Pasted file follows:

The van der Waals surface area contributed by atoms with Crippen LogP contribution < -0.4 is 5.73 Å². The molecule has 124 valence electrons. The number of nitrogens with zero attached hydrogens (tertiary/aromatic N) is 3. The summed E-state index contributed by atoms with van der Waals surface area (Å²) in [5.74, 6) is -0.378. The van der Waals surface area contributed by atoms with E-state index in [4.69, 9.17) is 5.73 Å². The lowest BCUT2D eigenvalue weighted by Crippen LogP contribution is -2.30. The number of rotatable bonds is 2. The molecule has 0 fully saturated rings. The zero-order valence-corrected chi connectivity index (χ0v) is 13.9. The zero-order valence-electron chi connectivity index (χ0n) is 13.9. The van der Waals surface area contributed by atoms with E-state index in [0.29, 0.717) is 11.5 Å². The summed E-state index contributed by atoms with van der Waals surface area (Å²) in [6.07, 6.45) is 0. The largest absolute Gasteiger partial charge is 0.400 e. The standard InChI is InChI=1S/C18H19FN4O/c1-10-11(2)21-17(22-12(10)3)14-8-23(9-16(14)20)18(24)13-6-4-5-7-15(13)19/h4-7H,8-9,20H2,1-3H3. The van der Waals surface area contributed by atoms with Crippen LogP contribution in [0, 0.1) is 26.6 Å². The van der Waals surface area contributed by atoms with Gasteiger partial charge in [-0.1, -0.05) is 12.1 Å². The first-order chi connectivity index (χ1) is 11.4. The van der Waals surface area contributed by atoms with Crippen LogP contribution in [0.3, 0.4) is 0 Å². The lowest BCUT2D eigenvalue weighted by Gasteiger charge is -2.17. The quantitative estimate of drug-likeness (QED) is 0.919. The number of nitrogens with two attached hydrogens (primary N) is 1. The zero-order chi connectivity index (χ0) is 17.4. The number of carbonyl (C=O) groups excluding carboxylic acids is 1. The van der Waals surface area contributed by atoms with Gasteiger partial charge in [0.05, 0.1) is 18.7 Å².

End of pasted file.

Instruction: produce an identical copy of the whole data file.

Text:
The van der Waals surface area contributed by atoms with Crippen LogP contribution < -0.4 is 5.73 Å². The molecule has 124 valence electrons. The number of nitrogens with zero attached hydrogens (tertiary/aromatic N) is 3. The summed E-state index contributed by atoms with van der Waals surface area (Å²) in [5.74, 6) is -0.378. The van der Waals surface area contributed by atoms with E-state index in [4.69, 9.17) is 5.73 Å². The lowest BCUT2D eigenvalue weighted by Crippen LogP contribution is -2.30. The number of rotatable bonds is 2. The molecule has 0 fully saturated rings. The zero-order valence-corrected chi connectivity index (χ0v) is 13.9. The zero-order valence-electron chi connectivity index (χ0n) is 13.9. The van der Waals surface area contributed by atoms with E-state index in [0.29, 0.717) is 11.5 Å². The summed E-state index contributed by atoms with van der Waals surface area (Å²) in [6.07, 6.45) is 0. The largest absolute Gasteiger partial charge is 0.400 e. The standard InChI is InChI=1S/C18H19FN4O/c1-10-11(2)21-17(22-12(10)3)14-8-23(9-16(14)20)18(24)13-6-4-5-7-15(13)19/h4-7H,8-9,20H2,1-3H3. The van der Waals surface area contributed by atoms with Crippen LogP contribution in [0, 0.1) is 26.6 Å². The van der Waals surface area contributed by atoms with Gasteiger partial charge in [-0.1, -0.05) is 12.1 Å². The first-order chi connectivity index (χ1) is 11.4. The van der Waals surface area contributed by atoms with Crippen LogP contribution in [0.3, 0.4) is 0 Å². The lowest BCUT2D eigenvalue weighted by Gasteiger charge is -2.17. The quantitative estimate of drug-likeness (QED) is 0.919. The number of nitrogens with two attached hydrogens (primary N) is 1. The zero-order chi connectivity index (χ0) is 17.4. The number of carbonyl (C=O) groups excluding carboxylic acids is 1. The van der Waals surface area contributed by atoms with Gasteiger partial charge in [0.05, 0.1) is 18.7 Å².